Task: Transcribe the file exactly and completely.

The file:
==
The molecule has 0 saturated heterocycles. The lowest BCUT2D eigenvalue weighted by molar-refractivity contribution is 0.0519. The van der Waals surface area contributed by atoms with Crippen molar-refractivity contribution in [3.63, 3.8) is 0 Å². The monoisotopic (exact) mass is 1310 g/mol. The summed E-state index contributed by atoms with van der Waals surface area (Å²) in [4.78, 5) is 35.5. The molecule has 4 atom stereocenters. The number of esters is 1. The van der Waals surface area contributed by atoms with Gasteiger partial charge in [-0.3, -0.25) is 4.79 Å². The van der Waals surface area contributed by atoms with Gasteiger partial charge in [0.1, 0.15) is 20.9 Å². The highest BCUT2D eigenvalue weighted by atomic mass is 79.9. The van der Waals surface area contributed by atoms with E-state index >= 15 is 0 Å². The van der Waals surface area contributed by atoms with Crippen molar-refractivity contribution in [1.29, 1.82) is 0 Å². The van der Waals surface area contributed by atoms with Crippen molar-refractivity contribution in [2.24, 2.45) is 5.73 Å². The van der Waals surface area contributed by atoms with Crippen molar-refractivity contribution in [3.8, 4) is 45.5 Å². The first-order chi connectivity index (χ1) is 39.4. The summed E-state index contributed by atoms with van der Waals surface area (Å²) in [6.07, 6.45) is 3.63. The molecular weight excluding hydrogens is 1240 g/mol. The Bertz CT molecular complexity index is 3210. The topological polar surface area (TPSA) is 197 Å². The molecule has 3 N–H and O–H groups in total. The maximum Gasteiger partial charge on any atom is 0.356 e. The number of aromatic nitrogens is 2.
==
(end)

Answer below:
The molecule has 0 saturated heterocycles. The lowest BCUT2D eigenvalue weighted by molar-refractivity contribution is 0.0519. The van der Waals surface area contributed by atoms with Crippen molar-refractivity contribution in [3.63, 3.8) is 0 Å². The monoisotopic (exact) mass is 1310 g/mol. The summed E-state index contributed by atoms with van der Waals surface area (Å²) in [4.78, 5) is 35.5. The molecule has 4 atom stereocenters. The number of esters is 1. The van der Waals surface area contributed by atoms with Gasteiger partial charge in [-0.3, -0.25) is 4.79 Å². The van der Waals surface area contributed by atoms with Gasteiger partial charge in [0.1, 0.15) is 20.9 Å². The highest BCUT2D eigenvalue weighted by atomic mass is 79.9. The van der Waals surface area contributed by atoms with E-state index >= 15 is 0 Å². The van der Waals surface area contributed by atoms with Crippen molar-refractivity contribution in [1.29, 1.82) is 0 Å². The van der Waals surface area contributed by atoms with Crippen molar-refractivity contribution in [2.24, 2.45) is 5.73 Å². The van der Waals surface area contributed by atoms with Crippen molar-refractivity contribution in [3.8, 4) is 45.5 Å². The first-order chi connectivity index (χ1) is 39.4. The summed E-state index contributed by atoms with van der Waals surface area (Å²) in [6.07, 6.45) is 3.63. The molecular weight excluding hydrogens is 1240 g/mol. The Bertz CT molecular complexity index is 3210. The topological polar surface area (TPSA) is 197 Å². The molecule has 3 N–H and O–H groups in total. The maximum Gasteiger partial charge on any atom is 0.356 e. The number of aromatic nitrogens is 2.